Fast forward to the most recent bull run, during late 2020, early 2021, and there’s a very different story. On March 18, 2020, the bottom of Bitcoin’s crash left the price of BTC around $5,000, trading volume was around $37 billion. As Bitcoin’s price went up, so did its volume.
In January of this year, 24-hour trading volume surpassed $100 billion and stayed in the high $80s for the next few weeks. When we cross-reference that with the Fear and Greed Index, we can see that inflows of money into Bitcoin showed extreme buying pressure.
Behavioral economists believe that as the price of a Veblen good goes up, people assume a product is of better quality and therefore the higher price is justified. Additionally, Veblen goods are regarded as a status symbol sought out by affluent consumers who place a premium on the utility of the good.
If we look at how Bitcoin was discussed during that period, it was referred to as a “financial religion” by Mark Cuban, with several other high net worth individuals espousing the virtues of buying Bitcoin. It was also delivering better returns than any other asset class, giving that “better product” feel.
There was also an uptick in people looking to get into crypto. Roughly 63% of adults in the US became “crypto curious,” in the last bull run, according to a survey by Gemini.
We can also see social activity appears to correlate closely with the surge in pricing. Lunar Crush, a sentiment analysis tool, showed increases in discussions on Bitcoin during this period.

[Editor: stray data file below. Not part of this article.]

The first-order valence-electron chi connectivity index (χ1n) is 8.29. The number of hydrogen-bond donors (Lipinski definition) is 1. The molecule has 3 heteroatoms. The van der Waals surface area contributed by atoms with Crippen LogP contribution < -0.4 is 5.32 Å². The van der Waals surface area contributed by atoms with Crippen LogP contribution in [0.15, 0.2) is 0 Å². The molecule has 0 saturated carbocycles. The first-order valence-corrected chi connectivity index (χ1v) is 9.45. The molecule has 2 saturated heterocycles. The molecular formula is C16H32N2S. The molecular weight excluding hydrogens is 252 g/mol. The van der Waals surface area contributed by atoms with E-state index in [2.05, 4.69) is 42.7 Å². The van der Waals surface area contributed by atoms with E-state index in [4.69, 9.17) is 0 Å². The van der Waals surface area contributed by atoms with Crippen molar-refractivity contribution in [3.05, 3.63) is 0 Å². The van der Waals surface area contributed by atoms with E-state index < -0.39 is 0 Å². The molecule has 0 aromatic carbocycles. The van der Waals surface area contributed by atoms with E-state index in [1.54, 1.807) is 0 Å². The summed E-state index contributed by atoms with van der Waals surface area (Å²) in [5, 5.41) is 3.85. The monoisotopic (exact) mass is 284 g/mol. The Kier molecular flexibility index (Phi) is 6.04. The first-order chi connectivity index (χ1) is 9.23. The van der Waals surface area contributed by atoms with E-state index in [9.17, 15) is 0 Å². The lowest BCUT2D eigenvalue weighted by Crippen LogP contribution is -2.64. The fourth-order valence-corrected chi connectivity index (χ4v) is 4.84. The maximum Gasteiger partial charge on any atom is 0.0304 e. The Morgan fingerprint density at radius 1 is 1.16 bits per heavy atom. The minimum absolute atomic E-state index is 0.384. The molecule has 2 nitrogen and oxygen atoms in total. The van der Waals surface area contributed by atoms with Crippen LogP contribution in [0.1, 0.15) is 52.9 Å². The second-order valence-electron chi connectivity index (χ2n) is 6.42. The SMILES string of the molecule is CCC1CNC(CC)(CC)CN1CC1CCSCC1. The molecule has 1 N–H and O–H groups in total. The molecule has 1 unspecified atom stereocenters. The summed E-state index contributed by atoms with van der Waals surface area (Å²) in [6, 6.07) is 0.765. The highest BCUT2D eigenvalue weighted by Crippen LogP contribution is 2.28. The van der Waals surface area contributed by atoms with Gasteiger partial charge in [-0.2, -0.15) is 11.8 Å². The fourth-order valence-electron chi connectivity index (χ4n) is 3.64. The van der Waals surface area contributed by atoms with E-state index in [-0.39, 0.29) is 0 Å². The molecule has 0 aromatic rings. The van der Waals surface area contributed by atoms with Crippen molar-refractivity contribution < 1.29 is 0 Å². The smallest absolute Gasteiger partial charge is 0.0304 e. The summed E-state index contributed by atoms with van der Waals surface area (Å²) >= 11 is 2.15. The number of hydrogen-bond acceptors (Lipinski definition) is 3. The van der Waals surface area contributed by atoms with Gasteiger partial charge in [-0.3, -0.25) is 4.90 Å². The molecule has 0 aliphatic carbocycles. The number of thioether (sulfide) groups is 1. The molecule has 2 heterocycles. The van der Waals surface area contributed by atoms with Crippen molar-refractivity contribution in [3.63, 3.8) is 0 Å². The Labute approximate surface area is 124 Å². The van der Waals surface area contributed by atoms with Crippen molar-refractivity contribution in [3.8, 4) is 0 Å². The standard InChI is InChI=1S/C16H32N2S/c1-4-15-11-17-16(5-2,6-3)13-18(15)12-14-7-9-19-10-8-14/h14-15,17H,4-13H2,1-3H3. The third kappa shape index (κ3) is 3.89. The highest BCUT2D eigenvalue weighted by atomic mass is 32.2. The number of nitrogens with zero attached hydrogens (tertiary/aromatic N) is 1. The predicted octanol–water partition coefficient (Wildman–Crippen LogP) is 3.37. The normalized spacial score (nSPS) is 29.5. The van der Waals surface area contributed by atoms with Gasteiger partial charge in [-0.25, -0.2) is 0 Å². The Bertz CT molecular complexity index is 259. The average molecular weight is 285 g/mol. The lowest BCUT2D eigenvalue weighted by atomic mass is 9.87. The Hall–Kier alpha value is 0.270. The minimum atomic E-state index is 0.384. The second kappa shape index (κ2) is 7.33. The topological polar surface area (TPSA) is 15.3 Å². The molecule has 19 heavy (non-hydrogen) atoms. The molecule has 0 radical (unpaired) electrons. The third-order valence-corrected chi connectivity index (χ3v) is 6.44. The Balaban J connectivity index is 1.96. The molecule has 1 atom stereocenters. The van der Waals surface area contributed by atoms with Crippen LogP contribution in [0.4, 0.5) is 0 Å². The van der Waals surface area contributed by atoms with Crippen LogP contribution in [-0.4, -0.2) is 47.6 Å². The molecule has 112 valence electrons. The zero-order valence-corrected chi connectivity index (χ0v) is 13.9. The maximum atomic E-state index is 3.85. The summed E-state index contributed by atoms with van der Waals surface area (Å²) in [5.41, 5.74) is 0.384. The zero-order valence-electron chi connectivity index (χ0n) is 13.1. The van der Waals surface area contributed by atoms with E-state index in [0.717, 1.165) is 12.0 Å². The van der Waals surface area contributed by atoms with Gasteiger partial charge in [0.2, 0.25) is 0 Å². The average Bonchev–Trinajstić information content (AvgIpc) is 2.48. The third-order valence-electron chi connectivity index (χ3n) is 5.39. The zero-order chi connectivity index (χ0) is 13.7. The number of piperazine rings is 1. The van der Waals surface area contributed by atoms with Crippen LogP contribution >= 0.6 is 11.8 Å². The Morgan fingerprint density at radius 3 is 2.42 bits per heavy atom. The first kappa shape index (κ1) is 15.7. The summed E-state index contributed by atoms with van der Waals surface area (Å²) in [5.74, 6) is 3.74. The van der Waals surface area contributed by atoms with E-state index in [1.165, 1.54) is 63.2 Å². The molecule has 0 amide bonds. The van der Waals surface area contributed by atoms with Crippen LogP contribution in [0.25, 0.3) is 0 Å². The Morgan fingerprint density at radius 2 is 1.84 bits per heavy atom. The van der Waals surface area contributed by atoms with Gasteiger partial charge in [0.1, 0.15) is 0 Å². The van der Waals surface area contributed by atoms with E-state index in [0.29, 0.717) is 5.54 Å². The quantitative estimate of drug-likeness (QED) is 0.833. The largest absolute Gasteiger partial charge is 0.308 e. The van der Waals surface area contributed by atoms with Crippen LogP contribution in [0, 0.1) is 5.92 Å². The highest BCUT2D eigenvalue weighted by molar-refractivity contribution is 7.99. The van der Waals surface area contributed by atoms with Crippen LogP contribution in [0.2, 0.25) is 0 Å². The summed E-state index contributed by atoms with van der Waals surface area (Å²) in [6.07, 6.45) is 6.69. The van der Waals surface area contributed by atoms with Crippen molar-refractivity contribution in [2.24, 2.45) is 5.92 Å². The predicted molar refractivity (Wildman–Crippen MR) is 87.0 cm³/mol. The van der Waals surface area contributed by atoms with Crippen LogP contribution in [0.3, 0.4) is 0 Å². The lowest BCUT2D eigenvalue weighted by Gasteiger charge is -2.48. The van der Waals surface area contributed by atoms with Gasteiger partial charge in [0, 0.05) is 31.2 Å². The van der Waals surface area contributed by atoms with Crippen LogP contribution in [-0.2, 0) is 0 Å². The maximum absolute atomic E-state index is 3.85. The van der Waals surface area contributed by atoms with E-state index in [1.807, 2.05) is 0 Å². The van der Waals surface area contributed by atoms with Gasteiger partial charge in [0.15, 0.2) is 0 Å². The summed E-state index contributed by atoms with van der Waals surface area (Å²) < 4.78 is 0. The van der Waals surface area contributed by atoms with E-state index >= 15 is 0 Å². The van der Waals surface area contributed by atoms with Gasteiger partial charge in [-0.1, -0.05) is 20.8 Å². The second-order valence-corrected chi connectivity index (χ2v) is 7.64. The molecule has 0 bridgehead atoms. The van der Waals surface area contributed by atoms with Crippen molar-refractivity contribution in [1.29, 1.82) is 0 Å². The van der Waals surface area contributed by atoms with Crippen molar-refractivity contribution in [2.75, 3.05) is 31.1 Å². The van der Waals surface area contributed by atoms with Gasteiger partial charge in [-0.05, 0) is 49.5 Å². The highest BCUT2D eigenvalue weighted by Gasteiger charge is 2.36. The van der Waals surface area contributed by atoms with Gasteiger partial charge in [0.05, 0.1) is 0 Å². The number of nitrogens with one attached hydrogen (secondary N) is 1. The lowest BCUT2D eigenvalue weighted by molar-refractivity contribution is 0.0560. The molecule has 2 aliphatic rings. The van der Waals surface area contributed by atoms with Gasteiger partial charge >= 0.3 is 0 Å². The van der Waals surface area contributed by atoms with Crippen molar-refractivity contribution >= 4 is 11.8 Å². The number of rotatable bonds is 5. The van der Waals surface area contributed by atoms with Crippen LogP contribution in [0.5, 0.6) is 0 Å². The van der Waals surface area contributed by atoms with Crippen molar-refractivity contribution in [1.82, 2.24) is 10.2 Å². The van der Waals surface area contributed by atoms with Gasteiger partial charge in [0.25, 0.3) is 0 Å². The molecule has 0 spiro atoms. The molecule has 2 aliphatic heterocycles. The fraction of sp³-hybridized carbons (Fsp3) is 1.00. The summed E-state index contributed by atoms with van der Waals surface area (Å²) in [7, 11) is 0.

So where does that leave Bitcoin? Is it a Veblen or a Giffen good? It would be difficult to put Bitcoin down as a Giffen good, unless it’s directly compared to other cryptocurrencies. Bitcoin is by far the most widely available cryptocurrency to buy, and it could be argued is the only cryptocurrency the general public understands, so it’s not easy to swap it with something else.
However, the rising cost of Bitcoin, paired with the high exposure of wealthy people touting their exposure to Bitcoin would make it seem more like a luxury good that isn’t essential for everyday use. As Elliott argued earlier, “wealthy consumers can be lured by superficial factors such as rarity, celebrity representation and brand prestige.”
Since the market crash of May, has the sheen of Bitcoin dulled a bit? Looking at exchange volumes, the amount of cash trading hands has subsided, and market sentiment has moved firmly into the “fear” category.
But are people still talking about it? More so than ever according to Lunar Crush. With Altcoin season in full swing, is there a candidate in the broader crypto space that fits the Veblen bill? Ethereum’s recent popularity among the monied classes - thanks to its role as an NFT platform and a slew of upgrades later this year - gives it a distinctive Veblen air. Might Bitcoin finally have competition for which is the most desirable crypto of them all?